REVENUE CATCHES ALMOST 200 PEOPLE WHO FAILED TO DISCLOSE OFFSHORE ASSETS - Almost 200 Irish residents who failed to avail of a window to disclose offshore assets have since been caught by Revenue.
The 190 taxpayers are just the first group in an ongoing investigation by tax authorities of money, property and other assets that had been hidden from Irish Revenue. The hunt for offshore tax evaders was announced last November, six months after a deadline for people to admit they had undeclared income offshore passed, says the Irish Times. That voluntary disclosure window, announced by then minister for finance Michael Noonan in the 2017 budget, had seen close to 3,000 people come forward with details of assets held abroad on which tax should have been paid. These included foreign earnings and income from rental of property abroad, including holiday homes. It also involved money held in foreign bank accounts and even pensions, including state pensions, being paid to Irish residents who may have worked abroad for some of their careers. "Revenue has concluded approximately 190 interventions into cases involving previously undisclosed offshore assets, yielding in the region of €1.2 million in tax, interest and penalties," a spokeswoman said.
MANAGEMENT BUY-OUTS IN DANGER, WARNS DEPARTMENT - Tax changes made in 2017 to tackle avoidance are stopping management buy-outs from going ahead, the Department of Business, Enterprise and Innovation (DBEI) has warned.
The department asked for a change to tax legislation to circumvent the problem in its pre-Budget submission, but the change was not made by Finance Minister Paschal Donohoe in Budget 2019. "This provision was introduced to deal with a Revenue-identified avoidance opportunity. There are concerns that this is impacting on genuine and legitimate commercial transactions," DBEI said in its submission, released to the Irish Independent under a Freedom of Information request. "The provision introduces uncertainty around the tax treatment of transactions to such a degree that these transactions (typically management buy-outs and other succession arrangements) may not now proceed". Management buy-outs (MBOs) are a common form of corporate transaction where a company's management buys out the company's owners. They are often used by small businesses where owners want to retire and pass the business on. DBEI suggested an amendment could be made to the Taxes Consolidation Act, whereby a test could be introduced to see if the transaction was bona fide.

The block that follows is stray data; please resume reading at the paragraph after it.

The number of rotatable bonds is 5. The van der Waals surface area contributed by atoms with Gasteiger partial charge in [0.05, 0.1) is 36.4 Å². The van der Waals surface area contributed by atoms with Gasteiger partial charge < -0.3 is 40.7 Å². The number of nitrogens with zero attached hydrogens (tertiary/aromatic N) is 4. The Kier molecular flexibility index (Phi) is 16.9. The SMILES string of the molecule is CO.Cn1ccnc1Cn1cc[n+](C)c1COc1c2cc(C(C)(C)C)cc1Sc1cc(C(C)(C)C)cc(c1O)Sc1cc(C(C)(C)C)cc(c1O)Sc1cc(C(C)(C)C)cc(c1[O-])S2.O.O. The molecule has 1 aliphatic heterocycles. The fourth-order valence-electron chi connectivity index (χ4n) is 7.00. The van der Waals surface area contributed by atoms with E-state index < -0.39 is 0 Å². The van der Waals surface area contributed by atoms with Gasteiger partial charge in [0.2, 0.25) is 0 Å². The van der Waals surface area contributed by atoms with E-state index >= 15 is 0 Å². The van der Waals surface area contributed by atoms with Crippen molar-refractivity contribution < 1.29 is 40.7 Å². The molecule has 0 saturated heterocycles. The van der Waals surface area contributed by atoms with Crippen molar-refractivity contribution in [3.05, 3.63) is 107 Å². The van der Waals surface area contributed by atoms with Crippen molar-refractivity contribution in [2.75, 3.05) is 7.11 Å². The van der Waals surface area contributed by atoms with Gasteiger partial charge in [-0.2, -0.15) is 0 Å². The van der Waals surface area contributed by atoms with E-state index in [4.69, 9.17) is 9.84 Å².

DANSKE BANK WHISTLEBLOWER TALKING TO US ENFORCEMENT AGENCIES - The former Danske Bank manager who blew the whistle on a €200 billion money-laundering scandal centred on the bank's tiny Estonian branch has talked to a multitude of US law-enforcement agencies, raising the stakes for Denmark’s biggest lender as it faces investigations around the world.
Howard Wilkinson - who alleged to Danske bosses that branch customers included shell companies that were fronts for Russian intelligence and relatives of Vladimir Putin, the Russian president - was cleared by the bank to talk to various agencies including the Department of Justice, Securities and Exchange Commission, and the Treasury’s Financial Crimes Enforcement Network, or FinCEN, according to people familiar with the situation. Mr Wilkinson, a British citizen who will testify to both the Danish and EU parliaments this week, previously signed a non-disclosure agreement with the bank that Danske must waive before he gives evidence, says the Financial Times. The bank gave permission to Mr Wilkinson’s lawyer each time to meet US authorities. The DoJ has launched an investigation into the biggest money-laundering scheme ever uncovered, with what amounted to more than Estonia’s annual GDP passing through the branch every year from Russia and other former Soviet states. The agency is also scrutinising the roles played by Deutsche Bank, Bank of America and JPMorgan Chase in clearing cross-border payments for the branch.
THOUSANDS OF UK WORKERS DENIED TOILET ACCESS, SAYS UNITE - Thousands of people do not have access to basic toilet facilities in their workplace in the UK, according to a major union.
Unite said it had uncovered evidence of staff at branches of big high-street banks being required to urinate in buckets, and construction sites failing to provide any female toilets. Bus drivers had been denied toilet breaks for up to five hours, and workers in call centres for big financial institutions were told to log in and out to take a toilet break, writes today's Guardian. In total, Unite said tens of thousands of workers across the UK suffer a lack of "toilet dignity", where they are either not provided with proper toilets or have restrictions placed upon them in using facilities. The union said it was demanding that employers take action to ensure that workers had decent toilets without unnecessary or officious restrictions. It said that the worst practices it had found were in bus and lorry driving, construction, warehousing, agriculture and the banking and finance sector. Women in particular were likely to suffer, said Unite, which launched a "period dignity" campaign in September to highlight issues in workplaces.